I’ve never been one to fully share situations on my blog because I’ve truly been worried of what others might think. If I say that Tyler and I had a fight, will people think our marriage is rocky? If I mention a slow week at the store, will people think business isn’t great? If I talk about a time where I felt incredible pain, will people view me as weak? The list could go on and on.
It’s so silly too when I think of it. I shouldn’t post that on my blog because…. People might *gasp* think I’m HUMAN? Woah. Reality check. We all live in this perfectly curated (online) world where filters can fix imperfections, perfectly written captions can mask the pains, and influencers can convince you that you NEED something to be complete. I mean, I’m guilty of it. I post the best photos of Knox – smiling and perfectly dressed – and skip the ones where his onesie is covered in spit-up and he’s losing his mind crying because he’s tired/hungry/hot. I post a picture of Tyler and I from our photographer (Laura Rowe Photo & Design) because the selfie we just took in the car emphasizes my cheeks too much. I write a blog and then when it feels too vulnerable, like my weaknesses are too exposed, I delete it. To be honest, I don’t even know if more than my mom and Tyler read this blog sometimes (and that’s perfectly okay) but I do know that I deserve to be my true self and anyone reading this deserves to read about my true self. No more hiding and pretending everything is perfect. Plot Twist: It’s not.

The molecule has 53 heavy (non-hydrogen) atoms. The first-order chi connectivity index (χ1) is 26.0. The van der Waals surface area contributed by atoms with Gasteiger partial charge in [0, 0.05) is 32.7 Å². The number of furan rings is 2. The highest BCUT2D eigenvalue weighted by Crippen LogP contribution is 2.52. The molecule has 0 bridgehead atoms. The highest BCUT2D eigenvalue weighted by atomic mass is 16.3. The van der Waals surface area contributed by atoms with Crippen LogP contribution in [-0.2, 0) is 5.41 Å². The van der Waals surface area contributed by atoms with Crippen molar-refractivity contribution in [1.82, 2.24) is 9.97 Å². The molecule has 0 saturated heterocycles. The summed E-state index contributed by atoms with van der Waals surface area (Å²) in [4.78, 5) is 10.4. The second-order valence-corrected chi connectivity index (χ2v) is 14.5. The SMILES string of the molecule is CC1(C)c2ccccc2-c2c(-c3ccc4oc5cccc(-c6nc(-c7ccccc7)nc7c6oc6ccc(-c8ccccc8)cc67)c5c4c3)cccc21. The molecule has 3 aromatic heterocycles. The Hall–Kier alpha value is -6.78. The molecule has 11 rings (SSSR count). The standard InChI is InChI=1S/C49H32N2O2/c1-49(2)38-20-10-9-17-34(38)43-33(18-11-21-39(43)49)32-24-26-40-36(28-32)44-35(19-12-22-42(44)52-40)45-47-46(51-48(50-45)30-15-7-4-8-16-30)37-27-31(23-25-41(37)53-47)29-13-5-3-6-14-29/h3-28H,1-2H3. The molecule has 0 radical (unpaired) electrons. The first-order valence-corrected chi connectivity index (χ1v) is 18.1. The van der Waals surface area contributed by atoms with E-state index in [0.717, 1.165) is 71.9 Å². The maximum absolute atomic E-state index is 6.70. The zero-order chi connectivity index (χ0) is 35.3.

In fact, I just recently was able to say that the anxiety and depression following the birth of my son has subsided. Some of my closest friends knew my struggles – but I’m sure to my Instagram followers, everything seemed completely fine. They didn’t see the constant fear something bad would happen to someone I love, especially Knox. They didn’t see the tears feeling like I wasn’t enough or meant to be a mom. They didn’t even know. Now, I’m not saying the flip side should be true too. Some items are meant to be private and some emotions are meant to be dealt with in our own homes. Finding the balance is the key (balance – that’s a WHOLE other blog topic).
I once heard (from a friend) that another person I know couldn’t be around me because I have the “perfect life.” Gulp. I wanted to be flattered but then I realized how fake that was. I never want someone to look at me and think that way. So, this blog is me, promising to post more “real” moments. The messy moments, the photos that aren’t perfectly posed, and the stories that have shaped this life of mine. It’s not perfect – in fact, it’s far from it. It’s messy and it’s raw and I struggle daily with so many things I don’t even know where to begin.. If you read this, thank you. Here’s to being authentic and remembering that most of what we see (and what our children will one day see) online is not.